- This game also had The Legacy of Vulcan's "transforming objects", but instead of making them collectibles they're part of the hidden object tableaux. Makes it hard to hunt for certain items if they keep turning into random trash the moment before your eyes wander to that part of the image, but since you're already staring intently at the screen in these puzzles they're not too difficult to spot. The irritation is waiting until they transform back into the item you need.
- The presentation is again identical: first-person perspective with the inventory across the bottom, the really ugly zooming-in on parts of the screen when something exciting is happening, the generally poor and blurry animation for characters, your graphical user interface being represented by various objects at the corners of the screen that represent hints, the map, the journal (for what you should be doing next) and the main menu, and so forth. The actual GUI from HOPA to HOPA looks subtly different to better fit with the theme of its particular game, but its functionality is always the same.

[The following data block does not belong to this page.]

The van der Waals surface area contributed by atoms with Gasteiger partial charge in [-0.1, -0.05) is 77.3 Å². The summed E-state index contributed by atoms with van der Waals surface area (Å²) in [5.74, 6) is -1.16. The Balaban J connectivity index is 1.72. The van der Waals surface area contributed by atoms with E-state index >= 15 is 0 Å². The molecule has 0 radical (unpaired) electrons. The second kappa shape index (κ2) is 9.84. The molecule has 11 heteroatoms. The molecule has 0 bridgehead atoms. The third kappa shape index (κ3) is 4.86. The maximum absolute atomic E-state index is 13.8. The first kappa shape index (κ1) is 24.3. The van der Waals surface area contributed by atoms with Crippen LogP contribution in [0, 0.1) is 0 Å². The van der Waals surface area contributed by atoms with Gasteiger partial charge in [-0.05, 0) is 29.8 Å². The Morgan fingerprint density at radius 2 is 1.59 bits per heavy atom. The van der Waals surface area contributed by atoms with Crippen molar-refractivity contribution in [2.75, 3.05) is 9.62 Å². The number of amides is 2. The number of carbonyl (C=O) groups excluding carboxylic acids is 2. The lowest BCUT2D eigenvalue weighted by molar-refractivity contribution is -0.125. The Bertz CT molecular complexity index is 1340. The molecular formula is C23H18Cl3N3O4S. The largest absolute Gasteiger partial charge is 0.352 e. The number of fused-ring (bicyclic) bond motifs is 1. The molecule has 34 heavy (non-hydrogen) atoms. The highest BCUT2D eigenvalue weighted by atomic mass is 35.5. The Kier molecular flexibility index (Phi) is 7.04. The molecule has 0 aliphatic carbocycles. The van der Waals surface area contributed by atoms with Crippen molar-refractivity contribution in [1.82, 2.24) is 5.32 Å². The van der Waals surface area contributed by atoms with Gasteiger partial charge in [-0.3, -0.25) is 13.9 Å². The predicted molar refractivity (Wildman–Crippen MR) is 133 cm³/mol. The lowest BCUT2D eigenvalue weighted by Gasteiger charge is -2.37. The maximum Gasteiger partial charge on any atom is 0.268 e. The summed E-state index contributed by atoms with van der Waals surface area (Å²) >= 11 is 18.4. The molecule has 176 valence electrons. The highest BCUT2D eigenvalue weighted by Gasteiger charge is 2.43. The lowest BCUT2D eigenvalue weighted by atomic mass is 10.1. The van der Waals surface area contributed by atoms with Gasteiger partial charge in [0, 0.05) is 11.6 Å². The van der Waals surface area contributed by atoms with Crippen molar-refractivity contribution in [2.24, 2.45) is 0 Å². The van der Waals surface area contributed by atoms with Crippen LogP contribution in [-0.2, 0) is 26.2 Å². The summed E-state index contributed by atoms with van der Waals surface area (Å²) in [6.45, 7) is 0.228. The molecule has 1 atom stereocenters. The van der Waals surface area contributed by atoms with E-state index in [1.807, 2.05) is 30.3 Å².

- Besides the usual story and theme stuff - we've yet to do any "tiny humans in a Borrowers type small-scale universe" - the most major divergence in this game is the protagonist: Max, a male. This is despite a female character featuring prominently on the Steam page and tab/icon. That character, Ellie, is sort of a friendly rival of yours: she's the one who rides around on a rabbit and occasionally helps you out (and you, her) in dangerous times. It's almost like a weird bait-and-switch: she's self-sufficient, self-assured and tough, and clearly is doing just fine with the puzzles if she keeps showing up wherever you go, and even managed to complete the same trial that the Mouse King has for prospective heroes - all traits of the usual crafty ingenue protagonist that these games feature. Perhaps she just lost out on the starring role at the last moment?